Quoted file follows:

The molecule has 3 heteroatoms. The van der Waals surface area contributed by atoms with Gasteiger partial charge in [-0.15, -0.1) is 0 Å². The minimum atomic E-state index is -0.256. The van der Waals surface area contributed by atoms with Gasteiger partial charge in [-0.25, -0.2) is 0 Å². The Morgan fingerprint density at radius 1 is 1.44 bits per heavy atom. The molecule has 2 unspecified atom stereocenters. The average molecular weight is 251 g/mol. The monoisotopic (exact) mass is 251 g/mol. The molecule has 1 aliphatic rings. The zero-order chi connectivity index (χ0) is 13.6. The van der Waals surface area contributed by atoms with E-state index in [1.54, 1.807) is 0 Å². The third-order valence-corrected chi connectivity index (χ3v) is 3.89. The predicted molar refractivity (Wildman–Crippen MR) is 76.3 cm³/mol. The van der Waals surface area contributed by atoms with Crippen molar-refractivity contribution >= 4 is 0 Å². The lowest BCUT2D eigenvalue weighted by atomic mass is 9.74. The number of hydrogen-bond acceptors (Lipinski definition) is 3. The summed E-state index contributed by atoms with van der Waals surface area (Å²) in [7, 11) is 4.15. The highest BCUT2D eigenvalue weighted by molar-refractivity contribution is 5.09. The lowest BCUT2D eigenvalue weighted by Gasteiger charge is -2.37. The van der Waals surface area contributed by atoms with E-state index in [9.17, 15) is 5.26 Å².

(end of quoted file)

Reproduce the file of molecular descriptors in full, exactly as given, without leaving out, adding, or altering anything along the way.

The molecule has 3 heteroatoms. The van der Waals surface area contributed by atoms with Gasteiger partial charge in [-0.15, -0.1) is 0 Å². The minimum atomic E-state index is -0.256. The van der Waals surface area contributed by atoms with Gasteiger partial charge in [-0.25, -0.2) is 0 Å². The Morgan fingerprint density at radius 1 is 1.44 bits per heavy atom. The molecule has 2 unspecified atom stereocenters. The average molecular weight is 251 g/mol. The monoisotopic (exact) mass is 251 g/mol. The molecule has 1 aliphatic rings. The zero-order chi connectivity index (χ0) is 13.6. The van der Waals surface area contributed by atoms with E-state index in [1.54, 1.807) is 0 Å². The third-order valence-corrected chi connectivity index (χ3v) is 3.89. The predicted molar refractivity (Wildman–Crippen MR) is 76.3 cm³/mol. The van der Waals surface area contributed by atoms with Crippen molar-refractivity contribution >= 4 is 0 Å². The lowest BCUT2D eigenvalue weighted by atomic mass is 9.74. The number of hydrogen-bond acceptors (Lipinski definition) is 3. The summed E-state index contributed by atoms with van der Waals surface area (Å²) in [7, 11) is 4.15. The highest BCUT2D eigenvalue weighted by molar-refractivity contribution is 5.09. The lowest BCUT2D eigenvalue weighted by Gasteiger charge is -2.37. The van der Waals surface area contributed by atoms with E-state index in [9.17, 15) is 5.26 Å².